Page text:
Tobacco plain packaging: cigarette companies lose Australian court case

Victory for government will force manufacturers to remove branding and sell tobacco products in generic green packets

Australia’s highest court has endorsed cigarette plain-packaging laws that will force tobacco companies to remove branding from their products.

Tobacco companies British American Tobacco, Britain’s Imperial Tobacco, Philip Morris and Japan Tobacco challenged the laws in Australia’s high court, claiming the rules were unconstitutional because they effectively extinguished the companies’ intellectual property rights.

The court found Australia’s laws to force companies to remove all branding and sell tobacco only in generic olive green packets, which also carry graphic health warnings, were legal and did not breach trademark rights.

The laws, the toughest in the world, are in line with World Health Organisation recommendations and are being watched closely by Britain, Norway, New Zealand, Canada and India, which are considering similar measures.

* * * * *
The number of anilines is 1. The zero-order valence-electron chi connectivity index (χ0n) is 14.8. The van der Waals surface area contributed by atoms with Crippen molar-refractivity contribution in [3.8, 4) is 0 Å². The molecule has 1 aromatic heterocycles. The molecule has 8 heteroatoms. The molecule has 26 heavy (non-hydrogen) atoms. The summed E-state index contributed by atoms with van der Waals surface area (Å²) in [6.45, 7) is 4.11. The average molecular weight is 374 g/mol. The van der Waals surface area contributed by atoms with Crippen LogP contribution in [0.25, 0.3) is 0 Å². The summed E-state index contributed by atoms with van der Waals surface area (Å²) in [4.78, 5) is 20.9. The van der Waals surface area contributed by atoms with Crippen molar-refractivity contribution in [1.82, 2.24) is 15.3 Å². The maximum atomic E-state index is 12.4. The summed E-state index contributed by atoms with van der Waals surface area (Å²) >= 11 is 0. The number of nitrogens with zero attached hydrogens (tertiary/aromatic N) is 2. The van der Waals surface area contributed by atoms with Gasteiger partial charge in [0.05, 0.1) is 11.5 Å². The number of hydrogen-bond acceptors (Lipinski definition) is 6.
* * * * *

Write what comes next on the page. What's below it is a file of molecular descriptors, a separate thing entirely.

The decision means that starting in December tobacco companies will no longer be able to display their distinctive colours, brand designs and logos on cigarette packs. The packs will instead come in a uniform shade of olive green and feature graphic health warnings and images such as cancer-riddled mouths and blinded eyeballs. The government hopes the new packs will make smoking as unglamorous as possible.

The tobacco companies are worried the law will set a global precedent that could slash billions of dollars from the value of their brands. They argued in court that they new rules violate intellectual property rights and devalue their trademarks. The government would unfairly benefit from the law by using cigarette packs as a platform to promote its own message, without compensating the tobacco companies, they said. Australia’s constitution says the government can only acquire the property of others on “just terms”.

British American Tobacco spokesman Scott McIntyre said it was disappointed with the court’s decision but would comply with the law. “Although the [law] passed the constitutional test it’s still a bad law that will only benefit organised crime groups which sell illegal tobacco on our streets,” McIntyre said in a statement. “The illegal cigarette black market will grow further when all packs look the same and are easier to copy.”

The court has withheld its reasons for the judgment until later this year. © 2012 Guardian News and Media Limited or its affiliated companies. All rights reserved. | Use of this content is subject to our Terms & Conditions | More Feeds

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